Efficiency is the foundation of organizational survival. In tough times like 2020, optimizing your team’s performance is all the more crucial.
Optimizing a team is tricky business, though. Even the most cohesive of groups contain a variety of personalities and work styles, and leaders cannot simply ask their employees to “work harder” and expect everything to go well. It’s not short-term harmony that makes for efficient operations — it’s processes and plans.
But what kinds of processes and plans make the most difference. How can a company implement efficiency-driving changes without disrupting the parts of their workflows that are already streamlined?
Here are a few changes you can make to empower your employees to work efficiently without inadvertently putting new obstacles in their way:
Your top performers don’t just work. They also play, travel, eat, sleep, relax, and deal with myriad other challenges and opportunities in their lives outside the office. If the demands of your work environment prevent your top talent from living their personal lives, they’re likely to leave you. Instead of asking how you can be more efficient, you’ll be scrambling to find replacements.
In other words: If you want to optimize your team’s performance, you must first retain your best workers. One easy way to do that is to offer a more flexible approach to work arrangements and scheduling (even after the pandemic has come to a close). When employees have remote work options and flexible hours, they can more easily achieve a work/life balance that allows them to excel in their professional and personal lives. Moreover, flexibility has also been shown to reduce absenteeism, which means offering flexibility is itself an efficiency-boosting measure. Even if you have hourly workers who need to be on the company premises to do their jobs, you can still offer them some measure of flexibility through solutions like MyWorkChoice and Shiftboard.
Facilitate Asynchronous Work
No one enjoys a bottleneck. When an employee has to wait for someone else to finish work before they can start on their own tasks, they can grow frustrated. If such situations happen repeatedly, employees may even become disengaged from their jobs. For the company, workers being prevented from making progress due to circumstances beyond their control is a productivity nightmare.
To avoid these bottlenecks, it’s a good idea to facilitate asynchronous work practices wherever possible. In an asynchronous workflow, employees can work on different parts of collaborative tasks at the same time, or they can work on multiple projects at once, moving back and forth as needed. This may seem like a bit of a headache to institute, but project management software like Monday.com and Asana can make it fairly easy for team members to collaborate and bounce between tasks. The more infrastructure you provide to facilitate asynchronous work, the more you can avoid delays and cut unnecessary downtime.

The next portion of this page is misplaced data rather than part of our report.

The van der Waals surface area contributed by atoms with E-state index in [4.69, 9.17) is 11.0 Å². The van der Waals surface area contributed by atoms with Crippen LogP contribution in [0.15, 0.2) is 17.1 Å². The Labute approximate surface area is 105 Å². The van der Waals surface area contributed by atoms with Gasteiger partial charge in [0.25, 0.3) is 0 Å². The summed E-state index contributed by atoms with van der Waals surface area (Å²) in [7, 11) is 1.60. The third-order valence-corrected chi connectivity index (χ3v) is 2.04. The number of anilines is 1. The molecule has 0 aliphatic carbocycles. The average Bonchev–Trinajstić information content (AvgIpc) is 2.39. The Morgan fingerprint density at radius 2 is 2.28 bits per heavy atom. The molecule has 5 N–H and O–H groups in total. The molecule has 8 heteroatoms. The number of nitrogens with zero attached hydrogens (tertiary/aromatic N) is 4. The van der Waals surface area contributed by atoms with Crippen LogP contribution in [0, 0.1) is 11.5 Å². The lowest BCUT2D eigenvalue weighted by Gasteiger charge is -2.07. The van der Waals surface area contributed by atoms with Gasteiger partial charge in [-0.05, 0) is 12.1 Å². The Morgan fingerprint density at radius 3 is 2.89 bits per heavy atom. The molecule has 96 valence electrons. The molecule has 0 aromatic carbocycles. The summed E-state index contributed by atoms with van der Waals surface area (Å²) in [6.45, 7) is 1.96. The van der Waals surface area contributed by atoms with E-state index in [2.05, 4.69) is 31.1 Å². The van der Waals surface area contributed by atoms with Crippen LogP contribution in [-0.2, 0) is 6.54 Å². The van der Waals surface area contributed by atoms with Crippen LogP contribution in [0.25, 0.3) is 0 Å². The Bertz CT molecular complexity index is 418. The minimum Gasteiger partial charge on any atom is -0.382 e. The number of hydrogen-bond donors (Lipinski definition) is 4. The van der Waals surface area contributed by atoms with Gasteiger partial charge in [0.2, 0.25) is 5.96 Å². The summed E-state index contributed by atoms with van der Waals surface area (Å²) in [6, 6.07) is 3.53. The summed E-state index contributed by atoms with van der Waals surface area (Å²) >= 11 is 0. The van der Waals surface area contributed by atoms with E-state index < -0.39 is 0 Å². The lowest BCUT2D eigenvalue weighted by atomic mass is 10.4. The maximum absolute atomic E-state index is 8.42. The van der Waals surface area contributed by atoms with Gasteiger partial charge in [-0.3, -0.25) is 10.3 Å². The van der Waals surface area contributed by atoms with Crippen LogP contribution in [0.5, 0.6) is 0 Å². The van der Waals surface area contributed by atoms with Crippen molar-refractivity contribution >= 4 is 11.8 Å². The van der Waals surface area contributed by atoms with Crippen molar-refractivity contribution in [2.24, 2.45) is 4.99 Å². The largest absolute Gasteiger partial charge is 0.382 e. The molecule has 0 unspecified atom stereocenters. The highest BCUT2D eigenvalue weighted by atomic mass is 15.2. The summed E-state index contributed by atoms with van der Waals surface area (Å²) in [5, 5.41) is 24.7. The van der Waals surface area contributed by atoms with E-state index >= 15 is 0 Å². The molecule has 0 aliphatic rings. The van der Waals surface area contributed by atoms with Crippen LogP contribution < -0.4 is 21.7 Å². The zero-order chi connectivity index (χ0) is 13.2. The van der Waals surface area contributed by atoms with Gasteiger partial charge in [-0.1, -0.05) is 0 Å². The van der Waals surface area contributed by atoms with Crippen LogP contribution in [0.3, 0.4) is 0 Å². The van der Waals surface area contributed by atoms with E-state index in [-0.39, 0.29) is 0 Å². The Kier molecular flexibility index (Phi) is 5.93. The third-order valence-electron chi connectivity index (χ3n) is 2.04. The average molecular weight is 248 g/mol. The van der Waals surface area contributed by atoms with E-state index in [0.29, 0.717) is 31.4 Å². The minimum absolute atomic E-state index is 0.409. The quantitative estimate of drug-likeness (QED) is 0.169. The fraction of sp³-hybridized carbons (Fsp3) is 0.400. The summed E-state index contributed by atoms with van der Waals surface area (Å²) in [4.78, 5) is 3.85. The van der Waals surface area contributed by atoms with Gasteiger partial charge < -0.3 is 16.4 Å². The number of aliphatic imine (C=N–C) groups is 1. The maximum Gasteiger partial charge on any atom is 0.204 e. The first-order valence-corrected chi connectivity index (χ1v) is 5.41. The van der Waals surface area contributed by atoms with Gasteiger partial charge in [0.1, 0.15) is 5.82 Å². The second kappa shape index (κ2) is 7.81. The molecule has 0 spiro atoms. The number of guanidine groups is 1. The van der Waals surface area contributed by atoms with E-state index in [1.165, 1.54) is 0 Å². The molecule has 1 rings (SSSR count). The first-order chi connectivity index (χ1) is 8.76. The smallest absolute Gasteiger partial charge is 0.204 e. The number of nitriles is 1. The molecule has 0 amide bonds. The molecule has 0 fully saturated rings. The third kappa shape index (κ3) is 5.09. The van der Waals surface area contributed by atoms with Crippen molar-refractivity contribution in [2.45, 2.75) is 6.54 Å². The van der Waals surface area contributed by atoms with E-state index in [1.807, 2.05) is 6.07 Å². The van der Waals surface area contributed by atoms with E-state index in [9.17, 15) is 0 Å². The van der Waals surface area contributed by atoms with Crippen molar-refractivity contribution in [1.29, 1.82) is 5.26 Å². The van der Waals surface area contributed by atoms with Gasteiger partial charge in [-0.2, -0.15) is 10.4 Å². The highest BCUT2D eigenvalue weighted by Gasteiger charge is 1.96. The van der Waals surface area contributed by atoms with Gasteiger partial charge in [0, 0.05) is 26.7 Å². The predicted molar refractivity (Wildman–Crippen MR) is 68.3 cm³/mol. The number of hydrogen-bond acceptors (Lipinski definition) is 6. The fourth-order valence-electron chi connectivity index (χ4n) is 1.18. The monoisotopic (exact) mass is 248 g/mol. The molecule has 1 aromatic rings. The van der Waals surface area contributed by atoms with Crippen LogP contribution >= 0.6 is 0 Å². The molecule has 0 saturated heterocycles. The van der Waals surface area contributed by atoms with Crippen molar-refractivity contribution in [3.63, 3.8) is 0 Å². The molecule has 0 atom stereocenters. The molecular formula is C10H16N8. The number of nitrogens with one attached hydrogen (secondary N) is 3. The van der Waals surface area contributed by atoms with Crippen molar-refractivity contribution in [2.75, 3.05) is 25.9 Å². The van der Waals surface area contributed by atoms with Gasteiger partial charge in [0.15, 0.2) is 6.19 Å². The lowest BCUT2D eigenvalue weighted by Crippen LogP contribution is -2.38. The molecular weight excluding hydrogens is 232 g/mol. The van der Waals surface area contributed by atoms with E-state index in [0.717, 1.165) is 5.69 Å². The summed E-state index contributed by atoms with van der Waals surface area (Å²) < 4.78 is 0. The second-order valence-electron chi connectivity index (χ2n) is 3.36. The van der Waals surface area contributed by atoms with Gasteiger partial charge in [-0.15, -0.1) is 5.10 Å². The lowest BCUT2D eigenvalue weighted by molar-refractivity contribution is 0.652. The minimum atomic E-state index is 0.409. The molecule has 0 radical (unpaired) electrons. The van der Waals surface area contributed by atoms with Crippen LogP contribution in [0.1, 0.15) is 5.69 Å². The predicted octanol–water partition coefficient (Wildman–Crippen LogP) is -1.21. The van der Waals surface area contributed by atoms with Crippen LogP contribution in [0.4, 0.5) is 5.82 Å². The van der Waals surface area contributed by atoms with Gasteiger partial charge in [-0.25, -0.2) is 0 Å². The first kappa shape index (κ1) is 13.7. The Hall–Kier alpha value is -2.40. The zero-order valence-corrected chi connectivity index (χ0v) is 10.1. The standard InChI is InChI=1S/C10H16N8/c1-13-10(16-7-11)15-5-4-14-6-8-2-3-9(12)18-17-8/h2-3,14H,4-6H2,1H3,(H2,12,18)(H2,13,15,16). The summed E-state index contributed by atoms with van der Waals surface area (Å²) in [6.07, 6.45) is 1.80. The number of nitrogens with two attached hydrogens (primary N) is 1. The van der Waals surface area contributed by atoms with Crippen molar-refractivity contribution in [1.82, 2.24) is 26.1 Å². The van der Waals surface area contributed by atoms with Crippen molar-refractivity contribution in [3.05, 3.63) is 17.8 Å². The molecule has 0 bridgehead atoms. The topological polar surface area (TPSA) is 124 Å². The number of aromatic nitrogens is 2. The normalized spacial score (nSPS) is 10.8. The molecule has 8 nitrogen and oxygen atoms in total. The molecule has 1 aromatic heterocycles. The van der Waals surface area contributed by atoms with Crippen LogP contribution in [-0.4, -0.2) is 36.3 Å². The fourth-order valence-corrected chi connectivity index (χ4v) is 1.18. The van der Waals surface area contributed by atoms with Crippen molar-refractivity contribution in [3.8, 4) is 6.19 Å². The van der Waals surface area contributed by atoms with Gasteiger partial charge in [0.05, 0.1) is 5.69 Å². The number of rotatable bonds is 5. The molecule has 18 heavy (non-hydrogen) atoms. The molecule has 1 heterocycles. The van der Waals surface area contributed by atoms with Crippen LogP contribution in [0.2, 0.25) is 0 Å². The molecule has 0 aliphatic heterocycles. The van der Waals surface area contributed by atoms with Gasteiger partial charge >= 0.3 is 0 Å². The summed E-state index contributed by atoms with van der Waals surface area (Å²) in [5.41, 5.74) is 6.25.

Give Team Members More Autonomy
When employees don’t feel empowered, they tackle work with less enthusiasm, which in turn means the company progresses more slowly overall. If you want employees to be motivated, you need to give them some sense of ownership over their work. Employees want to make decisions on their own without having to wait for approval from managers on every little detail.
That said, you can only grant meaningful autonomy if your company culture is a safe place in which employees know it’s okay to fail sometimes. If employees are scared to take risks, they won’t feel comfortable exercising any autonomy. Sure, employees will sometimes make the wrong decisions, but a few teachable moments are a small price to pay for a greater sense of motivation, pride, and engagement among your entire workforce.
Help employees feel more comfortable making autonomous decisions by involving them in strategy discussions where possible. Communicate more about the reasons behind projects, and focus on goals instead of prescribing the exact approach an employee should take for every task. When workers understand what they’re trying to accomplish and know that they will not be punished for acting in good faith, they can make more confident and well-informed decisions about how to accomplish their objectives.
Rethink the Way You Conduct Meetings
Most companies hold too many meetings. When you pull your workers away from their primary responsibilities for unnecessary meetings, they don’t just lose the time they spend in the meeting itself — they also lose a sizable chunk of the day trying to get back into the flow of work. In fact, it can take almost half an hour for a worker to recover from an interruption, like a meeting. Someone who attends four meetings in a day could lose a full two hours — a quarter of the workday! — trying to get back into a groove. That sacrifice may be worth it in some cases, but not all meetings merit an extra 30 minutes of downtime.
Ban meetings that do not have agendas, except for emergency meetings and just-for-fun team conversations. An agenda ensures that participants stay on track and accomplish specific goals with the time they are taking away from their normal work. Set a limit on meeting participants, like Amazon’s two-pizza rule, and make sure that everyone who attends can add something to the conversation. People who are simply interested in the discussion should receive a copy of the meeting notes after the fact, instead of being invited to sit in.
Optimizing team performance can transform a struggling company into a successful business, especially in an economic climate as tumultuous as 2020. However, employees can only be at their best if their leaders grant them autonomy and provide them with the tools and processes they need. Create systems that empower your workforce, and watch how much more they can get done.
Sofia Hernandez has been a senior HR executive at multiple Fortune 500 companies.